Coaching fraternity, Andrea Trinchieri, Bayern: 'You can learn from everyone'

Jan 10, 2022 by Frankie Sachs, Eurolague.net Print
Coaching fraternity, Andrea Trinchieri, Bayern: 'You can learn from everyone'

The vast majority of coaches in the Turkish Airlines EuroLeague have had playing careers to be proud of. Whether they competed at the highest levels of Europe or they scraped away in lower divisions, they have that experience – as well as the connections they made – to rely on in different situations.

FC Bayern Munich’s Andrea Trinchieri’s rise was quite different.

"Basically, I am coming from nowhere. I am coming from the ninth division in Italy. So I had to climb so many stairs by myself," Trinchieri attested.

To climb those stairs, Trinchieri took to taking the best from any game, at any level, and applying it to his game plans.

“I believe you can learn from every coach at any level. There are good coaches in the third division. Great coaches, masterminds in the EuroLeague,” he explained. “If you look carefully and you listen carefully to what they say, how they say it, when they say it, you can learn from many coaches. The EuroLeague level of coaching is unbelievably high. So you can learn from everyone."

“If you look carefully and you listen carefully to what they say, how they say it, when they say it, you can learn from many coaches.”

Trinchieri, who happily uses the term “steal” to refer to the ideas he has adopted from other coaches, cited Zeljko Obradovic, the late Dusan Ivkovic and Gregg Popovich among the masterminds he has taken plays or strategy from. However, he stressed the fact that great ideas can really come from anywhere.

“There are many others who can really teach you or just provoke an effect of you thinking of how you can do things in a different way,” Trinchieri explained.

Because he had a different road into professional basketball, Trinchieri always carefully builds his coaching staff to make sure there are those who can challenge his thinking and those who can be a sounding board for his players.

“I always give great, great importance to the role of assistant coaches. You need a very versatile staff with different talents. I believe and I always have a head coach as a main assistant. Because I believe you need somebody who doesn’t think like you,” he stressed. “I am not a guy who likes somebody who says ‘Yes coach, you’re right’. Because it’s something that is not productive. The discussion can only lead to a better result. Even sometimes when we disagree, it’s good for our mental improvement and our overall improvement.”

Trinchieri’s current chief assistant coach is Slaven Rimac, who played in the EuroLeague and later won the Adriatic League as a head coach with Cibona Zagreb. His previous assistant was Adriano Vertemati, who arrived after a decade as the head coach of Italian side Treviglio and is now back in Italy as the head coach of Varese.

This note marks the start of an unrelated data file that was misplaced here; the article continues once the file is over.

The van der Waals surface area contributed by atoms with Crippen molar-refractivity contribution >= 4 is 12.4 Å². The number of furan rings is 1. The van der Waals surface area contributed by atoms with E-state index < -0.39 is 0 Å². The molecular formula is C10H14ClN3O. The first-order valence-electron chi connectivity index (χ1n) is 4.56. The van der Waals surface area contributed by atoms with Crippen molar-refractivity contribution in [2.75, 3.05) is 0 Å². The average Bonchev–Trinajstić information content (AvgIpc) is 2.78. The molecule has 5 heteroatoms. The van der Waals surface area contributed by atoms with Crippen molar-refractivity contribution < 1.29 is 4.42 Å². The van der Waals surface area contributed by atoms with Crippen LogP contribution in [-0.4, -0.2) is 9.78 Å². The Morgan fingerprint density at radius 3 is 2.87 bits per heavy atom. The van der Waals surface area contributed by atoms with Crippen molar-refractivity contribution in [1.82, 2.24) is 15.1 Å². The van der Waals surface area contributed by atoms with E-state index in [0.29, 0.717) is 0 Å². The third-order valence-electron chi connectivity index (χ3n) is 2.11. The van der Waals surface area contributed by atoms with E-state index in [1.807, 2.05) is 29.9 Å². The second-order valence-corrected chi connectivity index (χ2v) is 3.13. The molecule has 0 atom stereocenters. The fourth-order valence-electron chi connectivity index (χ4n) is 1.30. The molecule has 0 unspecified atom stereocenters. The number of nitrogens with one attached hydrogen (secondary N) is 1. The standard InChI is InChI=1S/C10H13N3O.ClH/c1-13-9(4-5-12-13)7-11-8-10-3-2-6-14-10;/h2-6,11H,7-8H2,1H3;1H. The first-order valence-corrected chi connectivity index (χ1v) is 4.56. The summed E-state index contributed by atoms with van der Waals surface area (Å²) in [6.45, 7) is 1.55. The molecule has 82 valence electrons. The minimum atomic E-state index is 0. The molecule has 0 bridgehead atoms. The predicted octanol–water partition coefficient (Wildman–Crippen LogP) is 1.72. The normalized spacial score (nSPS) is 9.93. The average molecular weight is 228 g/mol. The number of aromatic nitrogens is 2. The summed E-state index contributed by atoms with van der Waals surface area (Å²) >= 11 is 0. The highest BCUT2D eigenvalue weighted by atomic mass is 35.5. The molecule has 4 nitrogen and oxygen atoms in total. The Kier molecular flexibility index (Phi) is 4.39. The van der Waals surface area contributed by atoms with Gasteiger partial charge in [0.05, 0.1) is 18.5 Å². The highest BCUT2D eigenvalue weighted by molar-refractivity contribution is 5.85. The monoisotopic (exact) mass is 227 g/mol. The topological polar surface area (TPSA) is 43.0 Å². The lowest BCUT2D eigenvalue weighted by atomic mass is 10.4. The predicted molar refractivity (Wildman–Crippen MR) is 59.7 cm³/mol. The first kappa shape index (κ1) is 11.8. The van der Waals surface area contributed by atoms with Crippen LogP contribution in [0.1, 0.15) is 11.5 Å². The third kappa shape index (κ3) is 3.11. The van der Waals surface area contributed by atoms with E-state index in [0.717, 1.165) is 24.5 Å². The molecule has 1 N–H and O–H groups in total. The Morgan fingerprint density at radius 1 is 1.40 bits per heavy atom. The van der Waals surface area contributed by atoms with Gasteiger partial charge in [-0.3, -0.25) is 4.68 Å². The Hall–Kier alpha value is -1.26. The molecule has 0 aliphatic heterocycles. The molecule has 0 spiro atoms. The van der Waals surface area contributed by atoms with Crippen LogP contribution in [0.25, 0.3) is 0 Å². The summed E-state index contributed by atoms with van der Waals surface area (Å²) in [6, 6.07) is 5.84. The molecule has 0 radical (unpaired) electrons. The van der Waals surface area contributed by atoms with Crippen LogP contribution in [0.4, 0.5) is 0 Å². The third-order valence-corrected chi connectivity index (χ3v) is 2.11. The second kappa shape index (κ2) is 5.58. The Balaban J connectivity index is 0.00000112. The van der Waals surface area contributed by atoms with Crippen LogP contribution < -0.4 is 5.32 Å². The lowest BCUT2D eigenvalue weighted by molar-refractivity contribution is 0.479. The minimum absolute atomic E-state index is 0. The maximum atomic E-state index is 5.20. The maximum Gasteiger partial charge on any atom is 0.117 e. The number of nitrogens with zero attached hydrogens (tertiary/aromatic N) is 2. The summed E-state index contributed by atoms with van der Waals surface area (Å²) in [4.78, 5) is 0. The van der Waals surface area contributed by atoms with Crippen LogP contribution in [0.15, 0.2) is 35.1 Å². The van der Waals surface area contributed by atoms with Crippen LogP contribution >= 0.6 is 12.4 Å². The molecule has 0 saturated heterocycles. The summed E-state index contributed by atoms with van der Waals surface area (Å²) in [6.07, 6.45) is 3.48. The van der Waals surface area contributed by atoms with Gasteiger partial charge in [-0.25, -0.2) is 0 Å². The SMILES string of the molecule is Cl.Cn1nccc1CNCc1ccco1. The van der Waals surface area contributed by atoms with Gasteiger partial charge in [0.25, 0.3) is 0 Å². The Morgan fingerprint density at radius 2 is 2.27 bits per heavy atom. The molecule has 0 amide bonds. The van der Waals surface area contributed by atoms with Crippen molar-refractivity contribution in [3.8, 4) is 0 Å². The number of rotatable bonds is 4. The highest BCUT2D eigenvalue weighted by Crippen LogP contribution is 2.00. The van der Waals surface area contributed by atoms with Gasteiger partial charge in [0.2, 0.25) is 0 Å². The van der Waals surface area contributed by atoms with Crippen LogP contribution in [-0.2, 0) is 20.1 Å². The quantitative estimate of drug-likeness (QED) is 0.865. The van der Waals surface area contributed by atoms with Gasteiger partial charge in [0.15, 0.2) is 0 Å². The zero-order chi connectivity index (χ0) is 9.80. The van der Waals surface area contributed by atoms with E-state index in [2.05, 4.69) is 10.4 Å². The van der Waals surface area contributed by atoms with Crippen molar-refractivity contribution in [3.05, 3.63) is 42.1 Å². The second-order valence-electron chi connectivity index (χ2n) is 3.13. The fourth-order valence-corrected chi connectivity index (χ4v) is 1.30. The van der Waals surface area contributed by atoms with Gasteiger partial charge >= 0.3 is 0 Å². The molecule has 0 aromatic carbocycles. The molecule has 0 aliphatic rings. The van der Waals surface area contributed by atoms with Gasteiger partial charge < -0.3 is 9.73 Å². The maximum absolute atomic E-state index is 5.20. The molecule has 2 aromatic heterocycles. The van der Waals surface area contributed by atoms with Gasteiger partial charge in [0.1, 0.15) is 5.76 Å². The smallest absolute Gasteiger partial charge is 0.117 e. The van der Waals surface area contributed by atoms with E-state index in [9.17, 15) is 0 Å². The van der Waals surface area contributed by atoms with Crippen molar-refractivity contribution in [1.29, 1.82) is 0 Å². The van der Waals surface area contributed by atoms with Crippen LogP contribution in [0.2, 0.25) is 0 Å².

Another pivotal role on Trinchieri’s coaching staff is that of the player development coach: “He is the ultimate link between players as individuals and the coach. Because he has to know some things about players that the coach should not know. It’s not good that you know everything. Sometimes you need players to open up and, of course, a player will not open up the same way with a head coach because he will think, ‘if I say this, how is he going to see me? Maybe I will lose something in his eyes.’ So I strongly believe that you need a versatile staff, very talented with a lot of skills.”

Trinchieri understands that coaching is not for everyone and that his basketball background is unlike the players he works with, therefore he would never advise any of his players to follow in his footsteps, though he happily shares his experience as a tactician.

“I was not a high-level player, so when they ask me for details about coaching, I will always tell them the truth. But I will never answer ‘should I coach or not?’ Because there are many ways you can coach. You can be a great ex-player and maybe focus on coaching the game and have a staff that works more in practice. Because of course, you didn’t have time to study all the Xs and Os or how to prepare your week, how to prepare a game, how to prepare a practice. So you need professionals around you. I will be very straight, but I will never say you should do it or not do it.”

“I will never answer ‘should I coach or not?’ Because there are many ways you can coach.”

Even though he would never advise a player to go into coaching, there are some of his former players who Trinchieri already has his eyes on as future coaches. At the top of that list is a former EuroLeague champion.

“I am 100% sure and I hope that sooner or later Nikos Zisis will become part of a basketball organization where I work because he could be an unbelievable weapon for any kind of organization. He is so team-oriented. So generous towards the coach, the players, teammates. He sees so many things,” Trinchieri said. “When you stop playing, first you have to decide what you want to become and it’s always a very difficult process. But as soon as he will settle, I would really love to have him in a basketball organization. He can help so much.”

Don’t be surprised if you see Zisis team up with Trinchieri in the future. Because like a true mastermind, Trinchieri is always planning ahead.